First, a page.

From the foregoing description it will be appreciated that the invention makes available a novel suture anchor for soft tissue fixation characterized by being removable from a bone tunnel after insertion but before deployment, easily actuated for permanent deployment, and deployable without requiring hammering of the anchor suture or threading of the bone tunnel.
In accordance with the present invention, it is believed that other modifications, variations and changes will be suggested to those skilled in the art in view of the teachings set forth herein. It is therefore understood that all such variations, modifications and changes are believed to fall within the scope of the present invention as defined by the appended claims.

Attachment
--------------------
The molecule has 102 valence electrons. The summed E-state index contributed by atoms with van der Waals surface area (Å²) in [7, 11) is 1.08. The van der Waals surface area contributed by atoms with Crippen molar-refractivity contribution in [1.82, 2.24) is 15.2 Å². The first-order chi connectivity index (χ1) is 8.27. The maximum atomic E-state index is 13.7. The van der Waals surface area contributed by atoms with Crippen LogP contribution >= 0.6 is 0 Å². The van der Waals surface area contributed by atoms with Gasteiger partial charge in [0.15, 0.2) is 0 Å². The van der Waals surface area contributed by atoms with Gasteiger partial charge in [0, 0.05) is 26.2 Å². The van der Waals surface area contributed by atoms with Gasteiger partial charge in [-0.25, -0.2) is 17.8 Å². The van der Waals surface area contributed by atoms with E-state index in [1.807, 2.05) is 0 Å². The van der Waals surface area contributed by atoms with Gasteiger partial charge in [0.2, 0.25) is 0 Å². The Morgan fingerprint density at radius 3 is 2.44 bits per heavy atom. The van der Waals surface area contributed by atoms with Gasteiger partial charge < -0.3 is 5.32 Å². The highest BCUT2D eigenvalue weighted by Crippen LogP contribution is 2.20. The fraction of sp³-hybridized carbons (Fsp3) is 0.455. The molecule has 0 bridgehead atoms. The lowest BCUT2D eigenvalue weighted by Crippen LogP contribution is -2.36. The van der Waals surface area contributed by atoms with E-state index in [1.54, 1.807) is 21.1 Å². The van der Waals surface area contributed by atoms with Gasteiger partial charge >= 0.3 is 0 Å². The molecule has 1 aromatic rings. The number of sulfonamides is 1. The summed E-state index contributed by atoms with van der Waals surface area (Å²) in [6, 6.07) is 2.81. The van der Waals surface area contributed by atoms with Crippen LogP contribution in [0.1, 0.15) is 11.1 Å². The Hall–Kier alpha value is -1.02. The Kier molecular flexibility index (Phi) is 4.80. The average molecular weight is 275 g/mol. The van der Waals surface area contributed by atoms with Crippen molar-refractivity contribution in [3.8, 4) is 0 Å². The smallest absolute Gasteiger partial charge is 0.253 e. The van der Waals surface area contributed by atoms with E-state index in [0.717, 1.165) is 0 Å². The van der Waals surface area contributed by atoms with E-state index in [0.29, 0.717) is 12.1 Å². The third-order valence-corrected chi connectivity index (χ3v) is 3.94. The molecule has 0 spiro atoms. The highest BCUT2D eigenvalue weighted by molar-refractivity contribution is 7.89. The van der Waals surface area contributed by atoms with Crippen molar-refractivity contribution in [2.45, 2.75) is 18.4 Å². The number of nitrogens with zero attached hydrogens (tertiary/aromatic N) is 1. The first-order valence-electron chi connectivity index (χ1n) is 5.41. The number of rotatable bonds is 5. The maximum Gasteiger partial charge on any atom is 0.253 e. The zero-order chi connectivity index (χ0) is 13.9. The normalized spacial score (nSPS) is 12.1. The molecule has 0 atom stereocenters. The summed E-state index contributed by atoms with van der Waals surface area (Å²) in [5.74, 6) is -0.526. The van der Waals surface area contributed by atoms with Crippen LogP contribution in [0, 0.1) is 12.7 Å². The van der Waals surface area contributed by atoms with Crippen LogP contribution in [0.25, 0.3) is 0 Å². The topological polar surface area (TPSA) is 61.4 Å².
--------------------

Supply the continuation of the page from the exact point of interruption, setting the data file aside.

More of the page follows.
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|U.S. Classification||606/232, 606/327, 606/908, 606/916, 606/331|
|International Classification||A61B17/064, A61B17/88, A61B17/04, A61B17/28|
|Cooperative Classification||Y10S411/922, Y10S606/916, Y10S606/908, A61B17/8861, A61B2017/0409, A61B2017/0414, A61B17/0642, A61B17/0401, A61B2017/2937, A61B2017/2926|
|European Classification||A61B17/064B, A61B17/04A|
|30 Aug 1999||FPAY||Fee payment|
Year of fee payment: 4
|1 Aug 2003||AS||Assignment|
Owner name: JPMORGAN CHASE BANK, AS ADMINISTRATIVE AGENT, TEXA
Free format text: SECURITY INTEREST;ASSIGNOR:LINVATEC CORPORATION;REEL/FRAME:014327/0097
Effective date: 20020828
|28 Aug 2003||FPAY||Fee payment|
Year of fee payment: 8
|24 Sep 2007||REMI||Maintenance fee reminder mailed|
|19 Mar 2008||LAPS||Lapse for failure to pay maintenance fees|
|6 May 2008||FP||Expired due to failure to pay maintenance fee|
Effective date: 20080319